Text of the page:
Racing Point: Hulkenberg returned "like he'd never left" at British GP

Racing Point Formula 1 team technical director Andrew Green says that substitute driver Nico Hulkenberg settled in so quickly at the British Grand Prix it was "like he'd never left"

Racing Point: Hulkenberg returned "like he'd never left" at British GP

Hulkenberg was called up at short notice to replace Sergio Perez following the Mexican testing positive for COVID-19 on Thursday, making his return to F1 after losing his Renault drive at the end of 2019.

The German driver last drove for the team formerly known as Force India in 2016 prior to joining Renault and his familiarity with the Silverstone outfit meant that he was quickly able to get to grips with the RP20's systems.

However, he failed to progress from Q2 and will start the race from 13th place, seven spots behind team mate Lance Stroll.

Insight: How Hulkenberg won the race against time for his shock F1 return

"We're not aware of the procedures that went on at Renault, but he's got a good memory," said Green.

"And I think a lot of the procedures that he was used to when he was driving for us for quite a few seasons haven't really changed.

"They might have evolved a bit, but the general principles behind them are all very similar.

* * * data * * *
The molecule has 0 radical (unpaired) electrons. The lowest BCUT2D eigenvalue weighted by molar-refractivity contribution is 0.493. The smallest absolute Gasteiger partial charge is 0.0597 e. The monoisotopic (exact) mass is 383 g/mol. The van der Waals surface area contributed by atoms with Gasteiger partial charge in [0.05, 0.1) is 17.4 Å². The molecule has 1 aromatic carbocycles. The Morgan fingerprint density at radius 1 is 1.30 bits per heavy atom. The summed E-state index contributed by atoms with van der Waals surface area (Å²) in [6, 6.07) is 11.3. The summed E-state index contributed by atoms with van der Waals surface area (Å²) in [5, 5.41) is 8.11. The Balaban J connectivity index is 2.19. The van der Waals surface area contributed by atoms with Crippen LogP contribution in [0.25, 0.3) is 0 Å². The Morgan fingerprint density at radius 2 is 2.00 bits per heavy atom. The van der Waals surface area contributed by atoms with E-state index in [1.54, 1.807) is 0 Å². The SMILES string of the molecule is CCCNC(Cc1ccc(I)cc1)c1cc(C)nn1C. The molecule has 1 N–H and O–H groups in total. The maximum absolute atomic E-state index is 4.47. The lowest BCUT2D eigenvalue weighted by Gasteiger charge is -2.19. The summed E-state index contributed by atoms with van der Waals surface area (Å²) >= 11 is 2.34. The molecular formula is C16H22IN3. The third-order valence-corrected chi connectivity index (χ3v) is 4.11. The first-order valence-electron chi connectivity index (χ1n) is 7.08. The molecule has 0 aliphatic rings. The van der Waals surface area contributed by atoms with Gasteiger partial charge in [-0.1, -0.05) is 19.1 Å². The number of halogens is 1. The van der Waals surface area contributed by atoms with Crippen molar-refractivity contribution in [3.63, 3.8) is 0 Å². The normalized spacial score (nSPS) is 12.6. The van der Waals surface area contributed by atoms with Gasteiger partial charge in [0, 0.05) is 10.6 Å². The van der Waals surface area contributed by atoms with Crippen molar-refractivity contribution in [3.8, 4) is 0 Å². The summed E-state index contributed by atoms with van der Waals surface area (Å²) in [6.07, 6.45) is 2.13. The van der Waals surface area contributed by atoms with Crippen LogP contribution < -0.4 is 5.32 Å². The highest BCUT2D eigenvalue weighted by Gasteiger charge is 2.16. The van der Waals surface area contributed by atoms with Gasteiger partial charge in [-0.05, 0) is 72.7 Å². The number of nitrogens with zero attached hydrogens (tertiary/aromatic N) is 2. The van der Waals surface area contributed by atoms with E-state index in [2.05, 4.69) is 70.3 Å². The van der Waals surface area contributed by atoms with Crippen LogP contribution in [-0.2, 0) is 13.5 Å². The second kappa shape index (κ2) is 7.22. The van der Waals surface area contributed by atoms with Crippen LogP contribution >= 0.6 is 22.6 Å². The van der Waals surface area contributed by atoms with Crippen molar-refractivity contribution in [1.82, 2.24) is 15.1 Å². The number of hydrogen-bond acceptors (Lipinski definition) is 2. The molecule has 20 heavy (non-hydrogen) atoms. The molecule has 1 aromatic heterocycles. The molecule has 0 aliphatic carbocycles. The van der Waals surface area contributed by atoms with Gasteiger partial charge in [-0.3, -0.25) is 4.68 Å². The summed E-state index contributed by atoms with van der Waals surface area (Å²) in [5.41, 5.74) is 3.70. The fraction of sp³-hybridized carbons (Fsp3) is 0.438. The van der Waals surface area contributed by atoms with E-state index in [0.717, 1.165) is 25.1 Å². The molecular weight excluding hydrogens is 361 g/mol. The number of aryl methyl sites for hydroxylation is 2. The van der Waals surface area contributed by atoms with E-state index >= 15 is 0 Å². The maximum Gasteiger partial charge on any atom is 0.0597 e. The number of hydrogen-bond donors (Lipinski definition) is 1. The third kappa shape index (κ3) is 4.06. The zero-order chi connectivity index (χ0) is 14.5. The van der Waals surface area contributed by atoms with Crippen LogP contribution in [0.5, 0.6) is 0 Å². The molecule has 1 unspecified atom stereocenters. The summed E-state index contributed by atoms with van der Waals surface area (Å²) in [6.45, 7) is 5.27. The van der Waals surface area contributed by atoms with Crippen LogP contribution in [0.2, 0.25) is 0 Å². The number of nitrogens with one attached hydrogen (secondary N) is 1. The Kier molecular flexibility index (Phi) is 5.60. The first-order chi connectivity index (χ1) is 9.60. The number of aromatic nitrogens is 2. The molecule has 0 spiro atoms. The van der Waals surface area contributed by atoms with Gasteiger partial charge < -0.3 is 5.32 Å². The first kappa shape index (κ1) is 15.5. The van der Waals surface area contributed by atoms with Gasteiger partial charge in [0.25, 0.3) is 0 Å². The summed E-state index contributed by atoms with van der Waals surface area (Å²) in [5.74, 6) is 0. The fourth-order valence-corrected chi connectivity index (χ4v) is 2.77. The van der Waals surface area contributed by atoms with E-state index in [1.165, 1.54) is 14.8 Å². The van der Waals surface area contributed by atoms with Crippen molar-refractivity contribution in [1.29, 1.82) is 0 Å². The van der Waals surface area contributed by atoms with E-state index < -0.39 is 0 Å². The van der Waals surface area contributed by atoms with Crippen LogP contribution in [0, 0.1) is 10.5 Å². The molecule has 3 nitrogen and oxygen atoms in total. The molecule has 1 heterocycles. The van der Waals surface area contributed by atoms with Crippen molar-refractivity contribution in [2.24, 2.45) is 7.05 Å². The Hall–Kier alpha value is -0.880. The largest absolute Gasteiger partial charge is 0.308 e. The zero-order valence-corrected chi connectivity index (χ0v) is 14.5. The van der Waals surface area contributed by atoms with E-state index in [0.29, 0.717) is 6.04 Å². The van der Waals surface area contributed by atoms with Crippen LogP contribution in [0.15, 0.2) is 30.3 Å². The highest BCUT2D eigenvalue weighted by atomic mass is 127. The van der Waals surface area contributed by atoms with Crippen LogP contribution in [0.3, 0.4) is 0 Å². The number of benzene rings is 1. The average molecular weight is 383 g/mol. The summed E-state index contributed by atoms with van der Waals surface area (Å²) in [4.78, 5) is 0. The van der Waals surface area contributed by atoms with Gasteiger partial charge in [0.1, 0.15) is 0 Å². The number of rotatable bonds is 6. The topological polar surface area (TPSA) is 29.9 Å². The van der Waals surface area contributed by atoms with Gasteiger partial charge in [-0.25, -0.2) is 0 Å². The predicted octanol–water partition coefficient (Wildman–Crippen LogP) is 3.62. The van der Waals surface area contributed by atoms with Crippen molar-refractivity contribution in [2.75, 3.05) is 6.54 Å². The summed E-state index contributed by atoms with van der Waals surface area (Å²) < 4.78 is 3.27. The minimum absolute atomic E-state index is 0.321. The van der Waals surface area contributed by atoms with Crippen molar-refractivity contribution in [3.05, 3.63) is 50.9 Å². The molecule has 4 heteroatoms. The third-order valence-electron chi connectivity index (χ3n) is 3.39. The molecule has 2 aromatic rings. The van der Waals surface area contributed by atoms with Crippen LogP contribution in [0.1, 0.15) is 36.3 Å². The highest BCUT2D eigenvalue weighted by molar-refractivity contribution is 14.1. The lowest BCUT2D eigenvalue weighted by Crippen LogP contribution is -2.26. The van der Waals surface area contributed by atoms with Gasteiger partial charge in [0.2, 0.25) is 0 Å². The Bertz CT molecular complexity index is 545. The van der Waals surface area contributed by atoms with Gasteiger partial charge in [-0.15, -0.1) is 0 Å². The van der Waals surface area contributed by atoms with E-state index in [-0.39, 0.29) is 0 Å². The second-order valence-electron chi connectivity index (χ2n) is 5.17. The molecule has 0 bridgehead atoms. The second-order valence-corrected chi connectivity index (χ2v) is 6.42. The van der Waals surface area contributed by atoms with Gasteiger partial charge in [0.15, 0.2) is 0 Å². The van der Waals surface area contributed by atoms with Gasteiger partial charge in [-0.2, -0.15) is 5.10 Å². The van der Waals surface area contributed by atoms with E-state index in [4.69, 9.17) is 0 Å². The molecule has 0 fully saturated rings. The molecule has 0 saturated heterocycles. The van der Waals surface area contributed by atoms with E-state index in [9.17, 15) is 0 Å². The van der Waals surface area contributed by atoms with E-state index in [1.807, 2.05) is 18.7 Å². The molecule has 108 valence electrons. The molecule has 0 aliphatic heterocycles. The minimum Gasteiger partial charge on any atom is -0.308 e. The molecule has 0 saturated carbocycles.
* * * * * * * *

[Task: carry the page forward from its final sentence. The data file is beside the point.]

"He did slip into it incredibly seamlessly, it was like he'd never left, which is the reason why we wanted him in the car in the first place.

"It's such short notice we wanted someone who we knew we could get the maximum out of in a very short space of time, so in that respect, it wasn't that arduous for him.

"I think the switch was relatively simple."

Inevitably a lack of race fitness means that Hulkenberg has had some neck issues, with Green admitting that he was "a bit rusty" having not driven an F1 car in anger for nine months.

However, Green said Hulkenberg "hasn't really complained about the comfort in the car at all" and said the biggest thing that will benefit him is spending more time in the car.

The team remains uncertain whether Hulkenberg will be required for next weekend's 70th Anniversary Grand Prix, as it awaits clarification over how long Perez must quarantine for.

"The biggest thing is just time in the car," he continued.

"I think if he has a good race and gets 50 odd laps under his belt, he'll come out of that probably a bit tired for sure and a bit sore on Monday, but with a lot more knowledge."

Green said the team had to compromise its planned weekend test programme so that Hulkenberg could focus on getting himself up to speed, and made "a conscious effort to reduce his workload".

"We haven't put a big emphasis on him doing tests and big set-up changes, compares and things like that, we just concentrated on the basics," he said.

"We changed our plans completely after Thursday of how we were going to approach the weekend.

"It was all about just doing the simple stuff, not doing experiments and just making sure we don't make too many mistakes."

Green admitted that the team as a whole had underperformed on Saturday after Stroll topped the times in FP2 on Friday, citing "a change in climatic conditions" as a prominent factor.

"There are lots of areas we didn't get right and we can see that we have underperformed for sure," he said.

"With Nico, you can expect that, it's day two and he hasn't done that many laps.

"So, I think he's done a great job to get to where he's got to in such a short space of time.

"I think with Lance, we were definitely expecting a little bit more."

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